Study of the immune microenvironment in Mycosis Fungoides

Murray, Duncan James ORCID: 0000-0003-4664-3725 (2021). Study of the immune microenvironment in Mycosis Fungoides. University of Birmingham. Ph.D.

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Mycosis fungoides is a rare, indolent and incurable lymphoma of T cells affecting the skin. While the majority of patients have survival measured in the decades, around one third present with advanced disease and another quarter progress rapidly. Advanced disease compromises skin barrier integrity, and is amenable to few effective treatments. The malignant cell is usually a CD4+ T cell,
which in healthy individuals plays a key role in our protection against pathogens and cancer. As a clonal expansion of an existing T cell, these tumour cells already possess an idiomatic mutation in the form of the rearranged T cell receptor (TCR) gene.

Paired skin biopsies and blood was taken from consenting patients, the skin sample digested, and stained with anti-T Cell Receptor V-beta region (TCR-Vβ) antibodies to identify a clonotypic tumour population. This antibody was used to discriminate tumour and Tumour Infiltrating Lymphocytes (TIL) in a study looking at immune checkpoint markers, functionality, cytotoxicity and regulatory phenotypes. Single cell RNA sequencing (scRNA-seq) was employed with simultaneous TCR sequencing.

We found that TIL demonstrated a homogeneous exhaustion phenotype which was consistent between samples and with disease progression. The tumour population was heterogeneous, clustering into three phenotypic groups, and demonstrating high polyfunctionality, overproducing IL-4 and IL-17a, in what is likely immune evasion by deviation. The tumour did not show a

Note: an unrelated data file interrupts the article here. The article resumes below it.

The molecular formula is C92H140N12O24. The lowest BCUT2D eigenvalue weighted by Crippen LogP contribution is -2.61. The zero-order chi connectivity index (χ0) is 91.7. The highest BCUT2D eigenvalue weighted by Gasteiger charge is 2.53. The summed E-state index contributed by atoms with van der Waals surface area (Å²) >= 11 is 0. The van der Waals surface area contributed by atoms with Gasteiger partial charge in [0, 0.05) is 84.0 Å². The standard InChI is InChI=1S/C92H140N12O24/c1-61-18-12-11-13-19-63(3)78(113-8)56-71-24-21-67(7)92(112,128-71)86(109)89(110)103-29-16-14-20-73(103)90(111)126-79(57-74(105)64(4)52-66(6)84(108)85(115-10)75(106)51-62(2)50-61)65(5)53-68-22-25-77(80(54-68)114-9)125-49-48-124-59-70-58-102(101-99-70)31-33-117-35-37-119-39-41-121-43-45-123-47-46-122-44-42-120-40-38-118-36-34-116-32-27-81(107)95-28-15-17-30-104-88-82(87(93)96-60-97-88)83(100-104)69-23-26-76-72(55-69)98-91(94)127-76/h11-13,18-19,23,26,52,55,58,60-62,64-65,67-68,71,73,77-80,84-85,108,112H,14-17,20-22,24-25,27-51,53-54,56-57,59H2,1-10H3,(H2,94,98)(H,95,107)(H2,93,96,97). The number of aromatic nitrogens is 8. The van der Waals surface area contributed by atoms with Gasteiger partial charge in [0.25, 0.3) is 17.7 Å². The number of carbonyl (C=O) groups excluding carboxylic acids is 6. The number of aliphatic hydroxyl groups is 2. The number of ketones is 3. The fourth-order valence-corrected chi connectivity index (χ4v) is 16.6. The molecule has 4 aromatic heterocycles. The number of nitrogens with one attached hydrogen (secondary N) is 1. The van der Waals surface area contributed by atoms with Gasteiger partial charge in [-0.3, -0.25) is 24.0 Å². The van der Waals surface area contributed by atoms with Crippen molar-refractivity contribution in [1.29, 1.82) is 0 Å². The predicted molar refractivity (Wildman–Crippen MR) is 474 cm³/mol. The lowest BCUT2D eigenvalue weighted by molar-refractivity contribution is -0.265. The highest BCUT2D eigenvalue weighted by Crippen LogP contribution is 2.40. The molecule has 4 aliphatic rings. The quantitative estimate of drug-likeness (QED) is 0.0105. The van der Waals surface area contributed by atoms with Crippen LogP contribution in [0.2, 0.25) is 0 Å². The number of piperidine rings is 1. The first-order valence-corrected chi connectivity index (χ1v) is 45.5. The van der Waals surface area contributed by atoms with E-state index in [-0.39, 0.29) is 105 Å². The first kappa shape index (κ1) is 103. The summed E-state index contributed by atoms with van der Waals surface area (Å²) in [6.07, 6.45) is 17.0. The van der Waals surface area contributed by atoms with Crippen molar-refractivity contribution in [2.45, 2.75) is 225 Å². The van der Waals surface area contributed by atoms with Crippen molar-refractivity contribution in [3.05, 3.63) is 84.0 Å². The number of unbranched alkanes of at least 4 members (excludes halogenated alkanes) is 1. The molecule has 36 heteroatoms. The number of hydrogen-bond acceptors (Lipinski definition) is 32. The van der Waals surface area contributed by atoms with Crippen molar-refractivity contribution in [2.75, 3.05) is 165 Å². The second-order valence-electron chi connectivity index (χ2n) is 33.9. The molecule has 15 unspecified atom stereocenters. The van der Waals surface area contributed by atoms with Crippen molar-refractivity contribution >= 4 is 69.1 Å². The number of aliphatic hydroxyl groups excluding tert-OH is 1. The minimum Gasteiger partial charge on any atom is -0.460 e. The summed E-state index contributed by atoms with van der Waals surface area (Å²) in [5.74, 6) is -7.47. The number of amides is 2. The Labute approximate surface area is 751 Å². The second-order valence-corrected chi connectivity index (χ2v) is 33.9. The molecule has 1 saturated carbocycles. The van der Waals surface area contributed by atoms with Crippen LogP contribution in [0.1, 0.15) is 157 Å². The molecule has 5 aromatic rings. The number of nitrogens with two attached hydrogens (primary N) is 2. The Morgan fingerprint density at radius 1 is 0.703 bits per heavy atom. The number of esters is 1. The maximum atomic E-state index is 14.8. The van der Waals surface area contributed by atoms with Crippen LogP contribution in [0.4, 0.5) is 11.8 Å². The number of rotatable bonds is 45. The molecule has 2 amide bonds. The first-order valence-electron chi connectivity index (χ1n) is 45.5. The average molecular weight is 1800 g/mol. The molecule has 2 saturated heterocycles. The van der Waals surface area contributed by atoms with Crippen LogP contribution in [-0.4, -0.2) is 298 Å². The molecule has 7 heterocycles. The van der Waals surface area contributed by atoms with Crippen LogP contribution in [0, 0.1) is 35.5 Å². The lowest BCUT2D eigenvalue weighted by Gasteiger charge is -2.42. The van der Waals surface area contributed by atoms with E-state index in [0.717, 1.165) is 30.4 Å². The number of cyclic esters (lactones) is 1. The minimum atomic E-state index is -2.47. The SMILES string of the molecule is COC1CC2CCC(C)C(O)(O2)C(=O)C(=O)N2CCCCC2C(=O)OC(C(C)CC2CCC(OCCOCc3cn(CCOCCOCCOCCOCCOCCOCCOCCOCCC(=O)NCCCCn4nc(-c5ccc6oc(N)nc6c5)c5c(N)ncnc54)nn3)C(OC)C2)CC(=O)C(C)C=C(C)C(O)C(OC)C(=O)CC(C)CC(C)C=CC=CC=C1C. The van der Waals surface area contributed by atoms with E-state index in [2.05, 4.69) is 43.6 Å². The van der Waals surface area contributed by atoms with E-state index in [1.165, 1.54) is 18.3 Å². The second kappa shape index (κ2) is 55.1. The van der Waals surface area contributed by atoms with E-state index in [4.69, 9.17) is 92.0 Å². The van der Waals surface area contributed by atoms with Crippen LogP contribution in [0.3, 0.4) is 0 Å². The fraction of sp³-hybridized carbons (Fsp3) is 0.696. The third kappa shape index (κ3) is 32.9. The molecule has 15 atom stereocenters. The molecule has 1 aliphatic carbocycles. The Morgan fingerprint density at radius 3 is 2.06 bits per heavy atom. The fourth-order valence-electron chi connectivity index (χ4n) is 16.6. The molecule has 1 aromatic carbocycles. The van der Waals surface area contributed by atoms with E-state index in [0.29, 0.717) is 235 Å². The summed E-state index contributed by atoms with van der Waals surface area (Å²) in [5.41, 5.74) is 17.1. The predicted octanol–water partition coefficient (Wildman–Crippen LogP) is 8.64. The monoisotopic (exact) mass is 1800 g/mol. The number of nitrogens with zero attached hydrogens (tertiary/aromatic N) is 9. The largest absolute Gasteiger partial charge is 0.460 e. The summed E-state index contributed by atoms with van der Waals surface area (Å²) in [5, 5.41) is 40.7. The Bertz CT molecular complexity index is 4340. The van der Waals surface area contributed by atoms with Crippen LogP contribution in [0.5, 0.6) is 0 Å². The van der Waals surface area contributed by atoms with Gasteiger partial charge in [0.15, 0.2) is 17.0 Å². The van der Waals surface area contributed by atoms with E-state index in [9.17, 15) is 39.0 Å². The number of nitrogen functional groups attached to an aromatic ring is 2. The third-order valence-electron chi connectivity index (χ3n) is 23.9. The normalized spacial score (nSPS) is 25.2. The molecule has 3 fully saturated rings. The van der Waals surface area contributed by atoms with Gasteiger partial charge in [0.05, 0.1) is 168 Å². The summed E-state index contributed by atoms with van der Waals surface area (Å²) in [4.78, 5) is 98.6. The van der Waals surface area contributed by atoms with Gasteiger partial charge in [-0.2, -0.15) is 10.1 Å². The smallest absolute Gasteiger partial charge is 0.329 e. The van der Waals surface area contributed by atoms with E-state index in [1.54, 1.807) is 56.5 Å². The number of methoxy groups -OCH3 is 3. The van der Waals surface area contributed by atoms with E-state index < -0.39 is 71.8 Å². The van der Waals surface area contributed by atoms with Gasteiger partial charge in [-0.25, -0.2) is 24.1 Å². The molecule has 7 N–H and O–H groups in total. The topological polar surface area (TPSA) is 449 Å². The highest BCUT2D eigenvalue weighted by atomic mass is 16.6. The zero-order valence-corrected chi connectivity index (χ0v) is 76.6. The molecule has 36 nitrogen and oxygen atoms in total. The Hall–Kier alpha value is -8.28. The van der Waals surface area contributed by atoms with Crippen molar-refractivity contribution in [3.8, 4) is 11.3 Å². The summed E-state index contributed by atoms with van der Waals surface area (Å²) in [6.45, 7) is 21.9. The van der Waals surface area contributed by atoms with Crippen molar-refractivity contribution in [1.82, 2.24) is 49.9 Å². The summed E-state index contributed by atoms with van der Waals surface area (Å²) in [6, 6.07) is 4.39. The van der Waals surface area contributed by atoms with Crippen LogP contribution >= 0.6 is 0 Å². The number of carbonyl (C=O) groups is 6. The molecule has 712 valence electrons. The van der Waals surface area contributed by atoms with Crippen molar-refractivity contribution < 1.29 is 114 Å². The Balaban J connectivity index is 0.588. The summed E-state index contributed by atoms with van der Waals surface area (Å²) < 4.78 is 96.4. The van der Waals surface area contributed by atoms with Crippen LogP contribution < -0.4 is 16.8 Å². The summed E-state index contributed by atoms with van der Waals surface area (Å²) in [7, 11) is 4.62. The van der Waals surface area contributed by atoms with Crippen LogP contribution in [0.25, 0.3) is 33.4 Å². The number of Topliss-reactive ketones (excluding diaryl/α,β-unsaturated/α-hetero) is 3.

suppressive phenotype, and a mathematical model was created to understand why this may not provide an advantage to the tumour. scRNA-seq analysis found several recurrent differentially expressed genes in tumour, which may represent promising targets for therapeutic potential.

This work is the largest single cell study of the immune microenvironment in mycosis fungoides, and utilises two novel methods to discriminate tumour and TIL, adding substantially to our understanding of the aetiology and progression of mycosis fungoides. Developing new therapeutic targets in mycosis fungoides must ensure that the infiltrating T cells are retained while targeting the tumour population, and this work identifies several avenues by which this could be achieved.

Type of Work: Thesis (Doctorates > Ph.D.)
Award Type: Doctorates > Ph.D.
Moss, Paul
Licence: Creative Commons: Attribution-Noncommercial-Share Alike 4.0
College/Faculty: Colleges (2008 onwards) > College of Medical & Dental Sciences
School or Department: Institute of Immunology and Immunotherapy
Funders: Medical Research Council
Subjects: R Medicine > R Medicine (General)
R Medicine > RB Pathology


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